Upcycle that thrifted India skirt into a simple summer dress!comments (2) January 19th, 2010
This was originally posted on my blog - akutygermoves.
Upcycle that skirt into a dress (but you can still wear it as a skirt too, woopee!)
Do you have a lot of India style long skirts stashed away? I remember giving many away to friends when I moved down here, only to need them when I was pregnant because nothing else would fit! I have quite a collection of them down here now, several that I have acquired since moving. I used to wear them quite a bit too, but I find that now 1) it's just too hot to wear something down to my ankles for the better part of the year; 2) when I walk on the street, I have a tendency to carry the skirt up off the ground due to the vast amount of grossities left on the sidewalks here that I just don't want on my clothes and; 3) climbing up and down stairs with or carrying kids and wearing long skirts is a bad combination resulting in tripping and falling, stepping on the skirt and either ripping it or pulling it off my butt.
I have gotten tired of me as the hippi-girl with long skirt and tank top look. I have been that girl for more than half my life. Most of the time I wear knee length dresses here, because of the heat. STill, I love these skirts, they are SO comfortable, so while staring at my collection one night, I decided to see if I couldn't turn one of them into a dress using shirring, as I have been experimenting with it lately. As this was a first attempt, it didn't come out as perfect as I'd like and I was unable to add the ruffle I wanted to the bottom because I stupidly did not measure anything before making it (live and learn), but it came out okay. I hope it can give new life to the skirts you have stashed away and don't want to part with.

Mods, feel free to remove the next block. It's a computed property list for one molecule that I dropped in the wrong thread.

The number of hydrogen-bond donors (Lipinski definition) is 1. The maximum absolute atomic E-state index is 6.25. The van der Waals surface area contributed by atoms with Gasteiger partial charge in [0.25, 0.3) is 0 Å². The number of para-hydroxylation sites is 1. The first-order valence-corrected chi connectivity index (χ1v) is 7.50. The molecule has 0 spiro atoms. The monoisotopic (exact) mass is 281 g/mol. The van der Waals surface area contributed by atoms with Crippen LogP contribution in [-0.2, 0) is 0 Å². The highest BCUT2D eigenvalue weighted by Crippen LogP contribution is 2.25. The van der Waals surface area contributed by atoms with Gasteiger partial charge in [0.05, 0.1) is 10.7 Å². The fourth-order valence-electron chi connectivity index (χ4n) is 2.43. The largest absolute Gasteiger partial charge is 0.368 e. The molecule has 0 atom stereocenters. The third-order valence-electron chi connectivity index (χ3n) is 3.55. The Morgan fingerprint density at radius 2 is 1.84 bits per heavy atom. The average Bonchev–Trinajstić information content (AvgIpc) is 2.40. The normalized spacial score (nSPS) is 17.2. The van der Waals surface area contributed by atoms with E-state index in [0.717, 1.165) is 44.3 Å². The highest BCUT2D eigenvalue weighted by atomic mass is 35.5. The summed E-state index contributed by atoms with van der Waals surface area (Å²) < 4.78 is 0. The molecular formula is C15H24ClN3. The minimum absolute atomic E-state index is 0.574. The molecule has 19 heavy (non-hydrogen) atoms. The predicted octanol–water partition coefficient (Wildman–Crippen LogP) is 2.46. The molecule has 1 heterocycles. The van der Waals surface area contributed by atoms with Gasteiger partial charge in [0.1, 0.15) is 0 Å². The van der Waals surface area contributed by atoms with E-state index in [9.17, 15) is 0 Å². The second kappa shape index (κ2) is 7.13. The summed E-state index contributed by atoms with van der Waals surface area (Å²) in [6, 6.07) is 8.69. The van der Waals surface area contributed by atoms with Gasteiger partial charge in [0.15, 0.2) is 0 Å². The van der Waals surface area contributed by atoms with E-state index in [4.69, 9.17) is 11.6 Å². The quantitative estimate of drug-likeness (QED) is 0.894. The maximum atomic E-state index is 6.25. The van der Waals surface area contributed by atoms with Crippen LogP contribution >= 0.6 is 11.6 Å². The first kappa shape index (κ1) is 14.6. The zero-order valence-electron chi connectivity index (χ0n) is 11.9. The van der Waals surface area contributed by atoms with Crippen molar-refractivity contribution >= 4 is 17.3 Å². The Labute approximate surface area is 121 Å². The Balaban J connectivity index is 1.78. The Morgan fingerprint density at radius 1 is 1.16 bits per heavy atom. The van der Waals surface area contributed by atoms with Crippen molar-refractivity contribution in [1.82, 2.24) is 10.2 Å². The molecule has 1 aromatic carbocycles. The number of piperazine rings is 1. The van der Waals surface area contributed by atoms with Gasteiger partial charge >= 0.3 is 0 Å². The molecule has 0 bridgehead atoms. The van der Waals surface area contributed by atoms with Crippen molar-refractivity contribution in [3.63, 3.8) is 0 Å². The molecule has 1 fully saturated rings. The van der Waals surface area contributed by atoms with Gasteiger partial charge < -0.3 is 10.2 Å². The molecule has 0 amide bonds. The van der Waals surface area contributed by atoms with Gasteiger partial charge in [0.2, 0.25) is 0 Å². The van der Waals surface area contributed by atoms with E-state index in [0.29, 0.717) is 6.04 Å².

You will need -
Sewing machine with zigzag stitch
A long skirt
Thread that matches said skirt
A ruler, if you are so inclined to measure things
Select your skirt. If it's ankle length and you're not exceedingly tall, there is no reason it can't become a dress that will fit you without showing off all you have to offer.
As I am on the small side and there is a LOT of fabric in many India style skirts, I ran a simple stitch all around the skirt to maintain the broomstick pleats and make the circumference smaller on the top. If you are more well endowed than I, or feel like you need more space on the top, feel free to skip this step. With my machine, it takes about 5 inches in on a 37 inch circumference while shirring. Everyone's body shape is different and you may need more space than I, so I'd recommend doing one line and double checking that you can still fit it over your hips to pull it on. All this sewing I did with the garment right side out so I could see how neatly the stitches lay where they would be seen.
I sewed 14 lines like this, and I would recommend NOT just going down in a spiral like I did because it became really confusing when I was shirring with the elastic thread later on. These lines are about 1/2 inch apart. Yes, this part kind of takes a while, but I felt much more secure doing it this way.
Now that you have your basic shape (and have double checked that you can pull it on over your hips - it should fit loosely around you), you can chop off the waist band and hem the top (I liked the frayed edge and left it unhemmed). Often times these things are old and nasty, but if you want you can try to salvage the elastic using your seam ripper.